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Non-Profit Firms and the Provision of Durable Goods

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  • Gregory E. Goering

Abstract

A simple linear demand two-period durable goods is analyzed where the durable good is provided by private non-profit organization (NPO). A novel flexible objective function is utilized that allows for both the “commercial” and “social concern” aspects of NPOs. The model indicates NPO’s will not typically provide the efficient cost-minimizing durability in sales markets. Indeed, if the NPO cannot credibly commit to its own stakeholders it will manufacture output with less durability than a pure for-profit seller. We show the NPO’s level of commitment ability and social concern with its stakeholders is crucial for determining the amount of “planned obsolescence” that would prevail if NPOs expand into durable goods markets. Interestingly, the social concern commonly cited for the existence of NPOs, is a double edged sword since it may cause more or less product obsolescence.

Suggested Citation

  • Gregory E. Goering, 2006. "Non-Profit Firms and the Provision of Durable Goods," Departmental Working Papers 2006-16, Department of Economics, Louisiana State University.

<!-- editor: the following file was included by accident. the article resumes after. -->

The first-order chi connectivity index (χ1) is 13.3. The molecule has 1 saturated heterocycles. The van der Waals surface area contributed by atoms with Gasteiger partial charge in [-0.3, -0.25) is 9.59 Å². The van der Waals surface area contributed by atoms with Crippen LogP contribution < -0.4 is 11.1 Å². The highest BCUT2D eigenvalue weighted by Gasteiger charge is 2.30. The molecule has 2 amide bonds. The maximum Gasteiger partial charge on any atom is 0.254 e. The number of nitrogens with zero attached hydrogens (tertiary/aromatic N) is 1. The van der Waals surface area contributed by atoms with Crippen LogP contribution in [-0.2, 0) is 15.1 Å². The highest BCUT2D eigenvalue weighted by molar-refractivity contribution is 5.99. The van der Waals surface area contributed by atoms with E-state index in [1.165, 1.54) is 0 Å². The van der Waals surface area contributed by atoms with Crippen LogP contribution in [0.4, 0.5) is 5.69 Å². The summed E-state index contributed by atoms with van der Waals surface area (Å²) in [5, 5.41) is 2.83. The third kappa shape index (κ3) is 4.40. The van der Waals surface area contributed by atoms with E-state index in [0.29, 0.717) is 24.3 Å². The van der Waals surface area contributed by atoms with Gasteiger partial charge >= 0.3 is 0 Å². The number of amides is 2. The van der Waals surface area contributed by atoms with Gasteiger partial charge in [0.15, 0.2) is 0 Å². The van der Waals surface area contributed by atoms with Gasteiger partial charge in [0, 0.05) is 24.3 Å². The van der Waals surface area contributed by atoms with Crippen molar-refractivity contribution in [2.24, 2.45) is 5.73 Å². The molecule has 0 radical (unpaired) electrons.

• Handle: RePEc:lsu:lsuwpp:2006-16
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    1. Swan, Peter L, 1970. "Durability of Consumption Goods," American Economic Review, American Economic Association, vol. 60(5), pages 884-894, December.
    2. Butz, David A, 1990. "Durable-Good Monopoly and Best-Price Provisions," American Economic Review, American Economic Association, vol. 80(5), pages 1062-1076, December.
    3. Gregory Goering & Michael Pippenger, 2002. "Durable Goods Monopoly and Forward Markets," International Journal of the Economics of Business, Taylor & Francis Journals, vol. 9(2), pages 271-282.
    4. Waldman, Michael, 1996. "Durable Goods Pricing When Quality Matters," The Journal of Business, University of Chicago Press, vol. 69(4), pages 489-510, October.
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